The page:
Just before midnight, the mayor, his wife, Effi, and Clarke joined the Four Tops on the stage for a dance and a roaring chant of " '85! '85!"

The 450-pound, 20-foot-high stamp -- a rainbow of colors with the word "Love" in lavender and "U.S.A." in red -- came down right on time.

Horns blared, strings of firecrackers were set off as people launched into renditions of "Auld Lang Syne." People embraced and screamed and shouted. They kissed passionately. The singing, if it could be called that, was led by the Four Tops. The crowd was bathed in theglare of television lights.

Inside, the crowd, now bobbing with electric gold and blue hats, watched the final countdown on a large screen behind the bandstand. When the stamp was lowered, the words "D.C. Comes Alive" flashed on the screen and the final seconds of 1984 were drowned out. To usher in another high-tech feeling, the words of "Auld Lang Syne" were flashed on the screen as the crowd kissed, hugged, sang and reached for clouds of balloons.

Throughout the evening, finding a place to sit was a major sport both in the open areas and at the private party hosted by the mayor. "We're going to see how long we can hold out," said Gary Gunn, an insurance agent, who was leaning up against a store window with his wife Zanette. "We were going to come last year, but we heard how crowded it was and never got here. But we think this is good anyway. It is trying to bring the city alive," he said.

Marty and Celeste Lagoy spent last New Year's Eve on the Avenue but managed to make it inside last night. A buyer with the Georgetown University Shop and a native Washingtonian, Lagoy said he thought the city was on its way to establishing a major event. "I love D.C. and wouldn't go anywhere else for this holiday. The city is really changing."

In the pre-midnight hours, the great bells of the Post Office pealed out their boisterous message, and the Avenue was closed off as the thousands of boisterous celebrants -- young and old, urban and suburban -- gathered. Among the performers were the Slickee Boys, Stacy Lattisaw, Roy Ayers and comedian Sylvia Traymore.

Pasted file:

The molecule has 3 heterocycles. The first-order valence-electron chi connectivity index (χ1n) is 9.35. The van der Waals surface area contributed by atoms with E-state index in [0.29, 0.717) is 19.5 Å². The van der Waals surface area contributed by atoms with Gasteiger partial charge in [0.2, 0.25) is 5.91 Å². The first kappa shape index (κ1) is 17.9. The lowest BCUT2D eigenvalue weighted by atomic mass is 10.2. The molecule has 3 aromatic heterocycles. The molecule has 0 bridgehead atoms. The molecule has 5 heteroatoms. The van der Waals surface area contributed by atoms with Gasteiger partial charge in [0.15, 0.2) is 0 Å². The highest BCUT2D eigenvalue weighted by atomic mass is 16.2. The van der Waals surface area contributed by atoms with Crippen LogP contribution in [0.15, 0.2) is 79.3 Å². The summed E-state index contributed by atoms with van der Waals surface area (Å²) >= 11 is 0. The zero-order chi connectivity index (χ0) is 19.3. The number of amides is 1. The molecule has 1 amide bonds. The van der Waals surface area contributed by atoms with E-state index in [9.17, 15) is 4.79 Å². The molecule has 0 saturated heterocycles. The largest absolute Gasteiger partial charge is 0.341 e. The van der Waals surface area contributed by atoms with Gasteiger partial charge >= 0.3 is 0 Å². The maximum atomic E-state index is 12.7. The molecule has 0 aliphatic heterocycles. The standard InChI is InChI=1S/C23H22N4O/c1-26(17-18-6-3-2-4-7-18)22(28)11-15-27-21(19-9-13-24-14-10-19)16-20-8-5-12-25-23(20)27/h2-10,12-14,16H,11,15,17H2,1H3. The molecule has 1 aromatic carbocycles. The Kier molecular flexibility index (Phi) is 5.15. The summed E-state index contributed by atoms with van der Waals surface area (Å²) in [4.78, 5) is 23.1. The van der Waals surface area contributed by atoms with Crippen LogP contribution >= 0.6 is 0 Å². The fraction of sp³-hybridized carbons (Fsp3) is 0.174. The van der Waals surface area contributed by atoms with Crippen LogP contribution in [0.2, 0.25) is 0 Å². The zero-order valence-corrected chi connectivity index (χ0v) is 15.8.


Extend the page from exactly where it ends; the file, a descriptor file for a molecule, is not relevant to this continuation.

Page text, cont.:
As a damp mist drifted over the crowd and a breakdance group called the Mighty Poppolots blared their music, many people in the crowd began dancing energetically themselves. Two students from Washington's Duke Ellington School of the Arts, Michael Thomas and David Whitley, danced in tandem. "I think it's great!" said Thomas of the outdoor event.

An older couple, Joe High and his wife Rozella, stopped nearby to watch. They had come downtown from their suburban home in Alexandria after seeing the night's events advertised on TV. "We're gonna walk around till midnight if we can hold out," High said.

Ken Brill, a 24-year-old paralegal, waxed philosophical as he drank beer. "It's a total experience," he said. He said that he and his friend, Peter Khoury, were "just discussing the fact that 1985 is coming. Reagan's in the White House . . ."

"We made it through Orwell's year," Khoury broke in.

"Right! And nothing happened!" said Brill. "It wasn't Orwellian.

"I hate to use the word nice," he said, "but it's very nice that we can get everybody downtown like this and have a party."